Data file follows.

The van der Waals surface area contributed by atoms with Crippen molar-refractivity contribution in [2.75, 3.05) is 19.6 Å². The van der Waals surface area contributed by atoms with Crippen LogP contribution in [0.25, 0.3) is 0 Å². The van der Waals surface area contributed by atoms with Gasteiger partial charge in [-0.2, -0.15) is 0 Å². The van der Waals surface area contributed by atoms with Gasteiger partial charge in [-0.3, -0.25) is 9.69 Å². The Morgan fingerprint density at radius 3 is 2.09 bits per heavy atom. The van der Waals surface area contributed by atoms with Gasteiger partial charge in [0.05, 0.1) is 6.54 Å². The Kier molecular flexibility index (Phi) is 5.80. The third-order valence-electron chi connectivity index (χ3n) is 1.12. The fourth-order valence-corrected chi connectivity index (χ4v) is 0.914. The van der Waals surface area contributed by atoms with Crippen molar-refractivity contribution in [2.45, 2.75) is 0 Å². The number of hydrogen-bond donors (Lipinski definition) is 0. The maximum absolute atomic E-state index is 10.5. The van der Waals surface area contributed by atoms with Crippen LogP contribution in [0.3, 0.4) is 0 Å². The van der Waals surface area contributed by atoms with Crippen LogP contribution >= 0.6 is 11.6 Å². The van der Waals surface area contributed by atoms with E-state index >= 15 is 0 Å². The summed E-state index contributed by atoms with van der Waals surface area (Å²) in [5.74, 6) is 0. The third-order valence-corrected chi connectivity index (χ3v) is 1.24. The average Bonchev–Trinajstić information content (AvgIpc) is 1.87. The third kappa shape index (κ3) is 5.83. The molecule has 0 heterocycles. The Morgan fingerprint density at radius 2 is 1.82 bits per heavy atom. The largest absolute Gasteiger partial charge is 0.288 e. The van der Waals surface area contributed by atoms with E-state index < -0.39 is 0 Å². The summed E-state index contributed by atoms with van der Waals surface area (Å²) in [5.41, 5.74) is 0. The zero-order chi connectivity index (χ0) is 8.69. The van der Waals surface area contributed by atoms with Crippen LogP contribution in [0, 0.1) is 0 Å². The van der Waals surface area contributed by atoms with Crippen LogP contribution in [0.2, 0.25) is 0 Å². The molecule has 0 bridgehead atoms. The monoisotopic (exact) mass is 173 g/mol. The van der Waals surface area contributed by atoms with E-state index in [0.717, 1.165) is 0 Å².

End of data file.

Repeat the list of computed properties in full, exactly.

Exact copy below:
The van der Waals surface area contributed by atoms with Crippen molar-refractivity contribution in [2.75, 3.05) is 19.6 Å². The van der Waals surface area contributed by atoms with Crippen LogP contribution in [0.25, 0.3) is 0 Å². The van der Waals surface area contributed by atoms with Gasteiger partial charge in [-0.2, -0.15) is 0 Å². The van der Waals surface area contributed by atoms with Gasteiger partial charge in [-0.3, -0.25) is 9.69 Å². The Morgan fingerprint density at radius 3 is 2.09 bits per heavy atom. The van der Waals surface area contributed by atoms with Gasteiger partial charge in [0.05, 0.1) is 6.54 Å². The Kier molecular flexibility index (Phi) is 5.80. The third-order valence-electron chi connectivity index (χ3n) is 1.12. The fourth-order valence-corrected chi connectivity index (χ4v) is 0.914. The van der Waals surface area contributed by atoms with Crippen molar-refractivity contribution in [2.45, 2.75) is 0 Å². The number of hydrogen-bond donors (Lipinski definition) is 0. The maximum absolute atomic E-state index is 10.5. The van der Waals surface area contributed by atoms with Crippen LogP contribution in [0.3, 0.4) is 0 Å². The van der Waals surface area contributed by atoms with Crippen LogP contribution >= 0.6 is 11.6 Å². The van der Waals surface area contributed by atoms with E-state index >= 15 is 0 Å². The summed E-state index contributed by atoms with van der Waals surface area (Å²) in [5.74, 6) is 0. The third-order valence-corrected chi connectivity index (χ3v) is 1.24. The average Bonchev–Trinajstić information content (AvgIpc) is 1.87. The third kappa shape index (κ3) is 5.83. The molecule has 0 heterocycles. The Morgan fingerprint density at radius 2 is 1.82 bits per heavy atom. The largest absolute Gasteiger partial charge is 0.288 e. The van der Waals surface area contributed by atoms with E-state index < -0.39 is 0 Å². The summed E-state index contributed by atoms with van der Waals surface area (Å²) in [5.41, 5.74) is 0. The zero-order chi connectivity index (χ0) is 8.69. The van der Waals surface area contributed by atoms with Crippen LogP contribution in [0, 0.1) is 0 Å². The van der Waals surface area contributed by atoms with Crippen LogP contribution in [0.2, 0.25) is 0 Å². The molecule has 0 bridgehead atoms. The monoisotopic (exact) mass is 173 g/mol. The van der Waals surface area contributed by atoms with E-state index in [0.717, 1.165) is 0 Å².